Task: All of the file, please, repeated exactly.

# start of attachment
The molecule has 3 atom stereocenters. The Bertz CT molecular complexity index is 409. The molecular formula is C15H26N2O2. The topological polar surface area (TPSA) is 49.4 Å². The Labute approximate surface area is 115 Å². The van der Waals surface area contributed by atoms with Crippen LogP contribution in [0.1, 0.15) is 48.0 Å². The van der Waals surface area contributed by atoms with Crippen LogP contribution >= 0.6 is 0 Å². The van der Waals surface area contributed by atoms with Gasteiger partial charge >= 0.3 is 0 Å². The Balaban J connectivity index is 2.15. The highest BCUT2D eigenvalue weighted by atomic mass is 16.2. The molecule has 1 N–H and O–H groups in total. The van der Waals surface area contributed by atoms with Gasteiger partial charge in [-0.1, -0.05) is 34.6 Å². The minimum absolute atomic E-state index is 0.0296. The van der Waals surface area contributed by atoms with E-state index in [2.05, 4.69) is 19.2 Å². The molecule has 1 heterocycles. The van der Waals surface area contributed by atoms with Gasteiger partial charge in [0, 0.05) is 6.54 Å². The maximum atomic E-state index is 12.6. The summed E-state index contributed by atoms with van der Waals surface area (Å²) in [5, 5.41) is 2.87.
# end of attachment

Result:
The molecule has 3 atom stereocenters. The Bertz CT molecular complexity index is 409. The molecular formula is C15H26N2O2. The topological polar surface area (TPSA) is 49.4 Å². The Labute approximate surface area is 115 Å². The van der Waals surface area contributed by atoms with Crippen LogP contribution in [0.1, 0.15) is 48.0 Å². The van der Waals surface area contributed by atoms with Crippen LogP contribution >= 0.6 is 0 Å². The van der Waals surface area contributed by atoms with Gasteiger partial charge >= 0.3 is 0 Å². The Balaban J connectivity index is 2.15. The highest BCUT2D eigenvalue weighted by atomic mass is 16.2. The molecule has 1 N–H and O–H groups in total. The van der Waals surface area contributed by atoms with Gasteiger partial charge in [-0.1, -0.05) is 34.6 Å². The minimum absolute atomic E-state index is 0.0296. The van der Waals surface area contributed by atoms with E-state index in [2.05, 4.69) is 19.2 Å². The molecule has 1 heterocycles. The van der Waals surface area contributed by atoms with Gasteiger partial charge in [0, 0.05) is 6.54 Å². The maximum atomic E-state index is 12.6. The summed E-state index contributed by atoms with van der Waals surface area (Å²) in [5, 5.41) is 2.87.